It’s not an uncommon sentiment in the MCU, either. In the first two Iron Man movies, Tony Stark’s entire philosophy is that despite the fact that his irresponsible business practices having put terrible weapons in the hands of terrible people, he should be trusted to clean up that mess. Not only that, but he embodies the conservative notion that the duties traditionally entrusted to government should instead be handed over to the wealthy elite. He resists any government oversight or accountability of Iron Man, asking instead he simply be trusted.

At the end of The Avengers, Nick Fury is asked if he knows where the various heroes are and how he’s planning on reassembling them if the world faces another day like no other. Not really, he says, simply hoping and believing they’ll be there when needed. That sentiment is picked up by Secretary Ross in Civil War, when he asks if anyone knows where Thor or Hulk are, rightfully pointing out he’d be in a heap of trouble if he lost a couple nuclear weapons.

While there are plenty of issues that can be taken with the story in Civil War, Ross’s point is not necessarily one of them. But in this case, Tony Stark’s conversion from “I privatized world peace” to “We need to be put in check” comes off less as realizing he and those like him are part of the problem than from, it seems, him wanting to pass the buck of accountability on to someone else.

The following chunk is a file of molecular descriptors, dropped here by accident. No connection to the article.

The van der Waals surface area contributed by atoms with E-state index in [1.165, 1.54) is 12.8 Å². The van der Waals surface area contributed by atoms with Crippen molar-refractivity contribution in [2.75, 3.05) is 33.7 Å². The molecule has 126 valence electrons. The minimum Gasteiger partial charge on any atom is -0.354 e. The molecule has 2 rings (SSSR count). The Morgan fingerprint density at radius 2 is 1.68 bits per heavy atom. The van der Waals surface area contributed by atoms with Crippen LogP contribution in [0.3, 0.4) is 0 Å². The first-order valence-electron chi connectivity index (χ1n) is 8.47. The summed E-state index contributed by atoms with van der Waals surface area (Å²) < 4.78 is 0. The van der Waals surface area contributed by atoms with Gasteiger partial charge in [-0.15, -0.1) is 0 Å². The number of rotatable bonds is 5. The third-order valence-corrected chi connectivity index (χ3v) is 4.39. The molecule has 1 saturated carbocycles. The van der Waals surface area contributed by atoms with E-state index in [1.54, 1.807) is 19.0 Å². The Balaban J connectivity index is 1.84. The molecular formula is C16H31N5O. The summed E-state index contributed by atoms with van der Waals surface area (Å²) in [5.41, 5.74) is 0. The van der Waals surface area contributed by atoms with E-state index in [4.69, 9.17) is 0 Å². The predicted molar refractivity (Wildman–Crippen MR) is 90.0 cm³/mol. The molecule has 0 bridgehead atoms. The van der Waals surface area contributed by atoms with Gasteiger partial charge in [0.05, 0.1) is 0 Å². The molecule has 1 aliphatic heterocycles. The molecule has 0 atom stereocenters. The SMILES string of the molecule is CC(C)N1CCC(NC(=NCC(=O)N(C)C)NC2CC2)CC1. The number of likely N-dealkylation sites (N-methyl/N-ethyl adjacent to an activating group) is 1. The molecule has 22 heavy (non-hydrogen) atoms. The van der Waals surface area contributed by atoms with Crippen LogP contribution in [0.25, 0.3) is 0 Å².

That mindset is understandable from characters like Rhodes and Romanoff, who have both operated extensively within military structures and who feel comfortable there. Stark, though, has seen his high-flying adventuring go badly and would like to have someone else deal with it, thank you very much.

(Side note: Captain America might be expected to take a similar approach as Rhodes given his military background. His intransigence on the issue always seemed somewhat arbitrary, especially since it’s justified solely by saying they can be trusted to make the best decisions on their own. More than any other MCU character, Cap has had his belief in “the system” shaken, first finding out SHIELD was using Hydra weapons in The Avengers and then finding out SHIELD *is* Hydra in The Winter Soldier. If Civil War had grounded his stance in this experience it would be a lot more defensible.)

It’s equally understandable why Barton, Wilson and others would disagree, given they don’t come from such privileged backgrounds even if many of them were also military in some fashion. The opposing side is made up of those who have been in the muck a lot longer and worked to lift themselves out. Barton doesn’t have a super suit, he’s just *really* good at what he does. Wilson is like Rhodes in many ways, but doesn’t have the benefits of a long friendship with a playboy billionaire philanthropist aiding his way. Scott Lang, of course, is a criminal who operates outside the system. Wanda is an orphan who lost her brother.